Learning to Look by Kathryn Simmonds

Early Street Scene, Stanley Simmonds ARCA (from the Charles Causley Collection)

When I recently visited the Town Hall in Launceston to see the archiving of Charles Causley’s belongings, I was struck by the great number of paintings he owned, and realised the walls of his home must have been crowded with pictures. He collected work by artists such as Cynthia and Stanley Simmonds, Lionel Miskin and Robert Tilling. But perhaps Causley’s love of art is only to be expected in a poet who wrote so visually and was so attentive to his surroundings.

Some years ago when I took a class in still life drawing, our teacher told us that most of our time would be spent looking and not making marks on the paper. This seemed counterintuitive; weren’t we there to draw? And yet I realised he was right, if we didn’t look carefully enough, our drawings easily became lopsided, or fuzzy, or lacked the right detail to bring them to life. Poets and painters have this in common, they need to look.

Walking around Causley’s home town, it’s interesting to find details which later made their way into poems: the stone eagles decorating the Eagle House Hotel, or the carving of Mary Magdalene in the wall of Mary Magdalene Church, for instance. Causley was open to the possibilities of poems because he had his eyes open.

John Clare, the son of a farm labourer, was another poet who looked closely at the world. Here’s a telling sonnet from the 1830’s:

‘The Mouse’s Nest’

I found a ball of grass among the hay
And progged it as I passed and went away;
And when I looked I fancied something stirred,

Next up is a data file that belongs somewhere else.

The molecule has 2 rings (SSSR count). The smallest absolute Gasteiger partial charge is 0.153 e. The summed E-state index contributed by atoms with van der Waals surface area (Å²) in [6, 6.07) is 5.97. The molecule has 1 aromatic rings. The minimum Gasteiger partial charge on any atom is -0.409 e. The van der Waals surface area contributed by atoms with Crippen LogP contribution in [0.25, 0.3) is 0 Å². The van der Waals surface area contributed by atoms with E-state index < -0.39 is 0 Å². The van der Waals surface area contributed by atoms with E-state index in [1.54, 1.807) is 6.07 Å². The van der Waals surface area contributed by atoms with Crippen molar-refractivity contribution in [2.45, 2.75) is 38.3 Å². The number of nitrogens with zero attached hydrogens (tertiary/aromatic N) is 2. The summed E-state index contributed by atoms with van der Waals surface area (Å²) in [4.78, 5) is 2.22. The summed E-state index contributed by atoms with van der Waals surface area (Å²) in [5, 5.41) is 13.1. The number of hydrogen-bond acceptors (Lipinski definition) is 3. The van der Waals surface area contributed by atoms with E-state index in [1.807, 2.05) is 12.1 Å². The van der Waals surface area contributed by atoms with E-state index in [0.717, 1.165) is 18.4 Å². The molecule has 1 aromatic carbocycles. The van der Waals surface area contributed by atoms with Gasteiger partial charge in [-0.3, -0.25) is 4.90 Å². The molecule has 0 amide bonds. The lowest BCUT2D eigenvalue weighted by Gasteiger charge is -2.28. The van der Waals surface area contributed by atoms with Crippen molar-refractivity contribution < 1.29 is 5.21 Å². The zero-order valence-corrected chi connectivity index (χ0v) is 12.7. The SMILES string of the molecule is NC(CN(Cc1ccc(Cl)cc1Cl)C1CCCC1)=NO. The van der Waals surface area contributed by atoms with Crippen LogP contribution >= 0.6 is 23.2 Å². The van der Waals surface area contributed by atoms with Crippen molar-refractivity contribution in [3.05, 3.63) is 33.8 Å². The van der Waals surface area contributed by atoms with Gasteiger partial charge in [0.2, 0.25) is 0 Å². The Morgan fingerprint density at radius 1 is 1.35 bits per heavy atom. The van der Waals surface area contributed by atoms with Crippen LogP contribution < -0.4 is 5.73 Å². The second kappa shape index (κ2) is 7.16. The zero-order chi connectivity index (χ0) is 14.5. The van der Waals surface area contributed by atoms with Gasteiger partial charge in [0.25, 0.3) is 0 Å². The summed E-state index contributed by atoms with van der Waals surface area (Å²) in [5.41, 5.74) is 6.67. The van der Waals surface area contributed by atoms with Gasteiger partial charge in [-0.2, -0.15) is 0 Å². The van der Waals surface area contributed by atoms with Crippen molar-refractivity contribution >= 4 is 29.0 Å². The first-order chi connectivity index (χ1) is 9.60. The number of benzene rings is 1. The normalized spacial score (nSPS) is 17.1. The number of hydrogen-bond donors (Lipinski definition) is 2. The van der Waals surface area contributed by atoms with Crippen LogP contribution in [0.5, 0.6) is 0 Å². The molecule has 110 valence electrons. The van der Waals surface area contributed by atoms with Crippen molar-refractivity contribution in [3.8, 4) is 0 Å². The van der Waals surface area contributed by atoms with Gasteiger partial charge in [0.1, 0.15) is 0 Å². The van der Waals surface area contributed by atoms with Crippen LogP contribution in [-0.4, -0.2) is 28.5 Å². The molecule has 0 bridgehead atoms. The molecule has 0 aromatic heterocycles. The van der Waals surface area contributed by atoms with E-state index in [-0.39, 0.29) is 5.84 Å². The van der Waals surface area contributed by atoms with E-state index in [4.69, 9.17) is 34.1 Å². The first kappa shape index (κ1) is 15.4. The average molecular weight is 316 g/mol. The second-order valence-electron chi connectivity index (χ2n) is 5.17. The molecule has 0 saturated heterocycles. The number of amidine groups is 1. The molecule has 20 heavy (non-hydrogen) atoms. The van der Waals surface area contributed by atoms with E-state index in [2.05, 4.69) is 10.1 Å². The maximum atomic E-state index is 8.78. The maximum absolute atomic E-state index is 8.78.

And turned again and hoped to catch the bird –
When out an old mouse bolted in the wheats
With all her young ones hanging at her teats;
She looked so odd and so grotesque to me,
I ran and wondered what the thing could be
And pushed the knapweed bunches where I stood;
Then the mouse hurried from the craking brood.
The young ones squeaked, and as I went away
She found her nest again among the hay.
The water o’er the pebbles scarce could run
And broad old cesspools glittered in the sun.

NPG 1469; John Clare by William Hilton

Clare notices this unexpected little scene in passing, and what he finds startles and then captivates him. The ball of grass might have gone unremarked, but instead it works on his imagination and becomes a poem. ‘The Mouse’s Nest’ is a poem about looking, being aware of the living world and finding unexpected beauty: ‘And broad old cesspools glittered in the sun.’ Through Clare’s attention, the reader shares the experience and sees something fresh. (Incidentally, that word ‘progged’ seems perfect, Clare is attentive to every word in his poem just as he is to every movement in the wheats).

Poems that don’t leave much impression are usually poems where the writer hasn’t really bothered to look closely, but has instead fallen back on second-hand language and familiar assumptions. What good poems do is give us a fresh experience and the great thrill and compulsion of writing is to make the world new. To do this you need to look closely.

In his handbook Poetry in the Making, originally written for school children, Causley’s friend Ted Hughes describes the importance of learning to be still, to look both with the physical eye and the eye of the imagination. Many of Hughes’s strongest poems (such as ‘View of a Pig’) are simply concerned with studying what things are and writing them in vivid language. I’d recommend Hughes’s book to anyone with an interest in writing poetry. And the fact that it’s written with children in mind makes it an even more essential read for adults, because it presumes nothing.

by Fuller (from the Charles Causley Collection)

Another good handbook is Writing Poems by Peter Sansom (Bloodaxe), a short, accessible guide written with characteristic good humour and insight. If you’re interested in what makes Clare’s poem a sonnet, or want to learn more about poetic forms, The Making of a Poem by Mark Strand and Eavan Boland (Norton) is an excellent guide. The book outlines most of the important poetic forms and illustrates each with example poems.

Looking extends to looking closely at the work of other poets to learn what they’re doing and how they’re doing it. Reading is the best way to learn and a good anthology is indispensable.Staying Alive, edited by Neil Astley (Bloodaxe) is a popular collection of contemporary poems and showcases a variety of styles and voices.

Kathryn Simmonds
Charles Causley Poet in Residence
Launceston, December 2013